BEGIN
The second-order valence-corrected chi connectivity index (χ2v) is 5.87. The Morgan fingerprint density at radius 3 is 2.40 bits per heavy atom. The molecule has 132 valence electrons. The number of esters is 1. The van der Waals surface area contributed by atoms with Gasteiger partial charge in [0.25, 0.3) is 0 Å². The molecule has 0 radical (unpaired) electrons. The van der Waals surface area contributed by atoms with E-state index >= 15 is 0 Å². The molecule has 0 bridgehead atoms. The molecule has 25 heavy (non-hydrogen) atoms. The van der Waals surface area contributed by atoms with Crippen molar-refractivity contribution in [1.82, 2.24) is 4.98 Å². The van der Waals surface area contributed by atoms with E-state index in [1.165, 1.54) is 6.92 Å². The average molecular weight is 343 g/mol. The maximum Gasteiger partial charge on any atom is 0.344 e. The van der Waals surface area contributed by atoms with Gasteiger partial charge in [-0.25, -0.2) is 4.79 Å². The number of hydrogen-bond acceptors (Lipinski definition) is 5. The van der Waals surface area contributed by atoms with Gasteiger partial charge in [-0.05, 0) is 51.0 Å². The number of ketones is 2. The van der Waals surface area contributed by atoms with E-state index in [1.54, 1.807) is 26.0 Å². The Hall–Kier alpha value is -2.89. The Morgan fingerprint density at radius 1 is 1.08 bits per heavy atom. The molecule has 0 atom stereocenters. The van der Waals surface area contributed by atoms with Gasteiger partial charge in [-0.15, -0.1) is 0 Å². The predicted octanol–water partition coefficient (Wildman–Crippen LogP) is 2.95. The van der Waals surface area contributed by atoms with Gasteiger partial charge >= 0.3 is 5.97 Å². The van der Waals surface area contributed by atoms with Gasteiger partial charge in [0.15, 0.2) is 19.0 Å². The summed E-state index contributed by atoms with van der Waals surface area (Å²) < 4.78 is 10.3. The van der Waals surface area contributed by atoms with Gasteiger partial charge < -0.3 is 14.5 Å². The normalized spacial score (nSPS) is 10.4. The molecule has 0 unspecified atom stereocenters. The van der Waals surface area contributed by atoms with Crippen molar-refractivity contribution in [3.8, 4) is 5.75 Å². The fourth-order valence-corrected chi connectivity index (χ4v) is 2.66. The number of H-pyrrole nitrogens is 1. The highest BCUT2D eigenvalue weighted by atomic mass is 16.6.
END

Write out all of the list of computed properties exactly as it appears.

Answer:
The second-order valence-corrected chi connectivity index (χ2v) is 5.87. The Morgan fingerprint density at radius 3 is 2.40 bits per heavy atom. The molecule has 132 valence electrons. The number of esters is 1. The van der Waals surface area contributed by atoms with Gasteiger partial charge in [0.25, 0.3) is 0 Å². The molecule has 0 radical (unpaired) electrons. The van der Waals surface area contributed by atoms with E-state index >= 15 is 0 Å². The molecule has 0 bridgehead atoms. The molecule has 25 heavy (non-hydrogen) atoms. The van der Waals surface area contributed by atoms with Crippen molar-refractivity contribution in [1.82, 2.24) is 4.98 Å². The van der Waals surface area contributed by atoms with E-state index in [1.165, 1.54) is 6.92 Å². The average molecular weight is 343 g/mol. The maximum Gasteiger partial charge on any atom is 0.344 e. The van der Waals surface area contributed by atoms with Gasteiger partial charge in [-0.25, -0.2) is 4.79 Å². The number of hydrogen-bond acceptors (Lipinski definition) is 5. The van der Waals surface area contributed by atoms with Gasteiger partial charge in [-0.05, 0) is 51.0 Å². The number of ketones is 2. The van der Waals surface area contributed by atoms with E-state index in [1.54, 1.807) is 26.0 Å². The Hall–Kier alpha value is -2.89. The Morgan fingerprint density at radius 1 is 1.08 bits per heavy atom. The molecule has 0 atom stereocenters. The van der Waals surface area contributed by atoms with Gasteiger partial charge in [-0.15, -0.1) is 0 Å². The predicted octanol–water partition coefficient (Wildman–Crippen LogP) is 2.95. The van der Waals surface area contributed by atoms with Gasteiger partial charge >= 0.3 is 5.97 Å². The van der Waals surface area contributed by atoms with Gasteiger partial charge in [0.15, 0.2) is 19.0 Å². The summed E-state index contributed by atoms with van der Waals surface area (Å²) < 4.78 is 10.3. The van der Waals surface area contributed by atoms with Gasteiger partial charge < -0.3 is 14.5 Å². The normalized spacial score (nSPS) is 10.4. The molecule has 0 unspecified atom stereocenters. The van der Waals surface area contributed by atoms with Crippen molar-refractivity contribution in [3.8, 4) is 5.75 Å². The fourth-order valence-corrected chi connectivity index (χ4v) is 2.66. The number of H-pyrrole nitrogens is 1. The highest BCUT2D eigenvalue weighted by atomic mass is 16.6.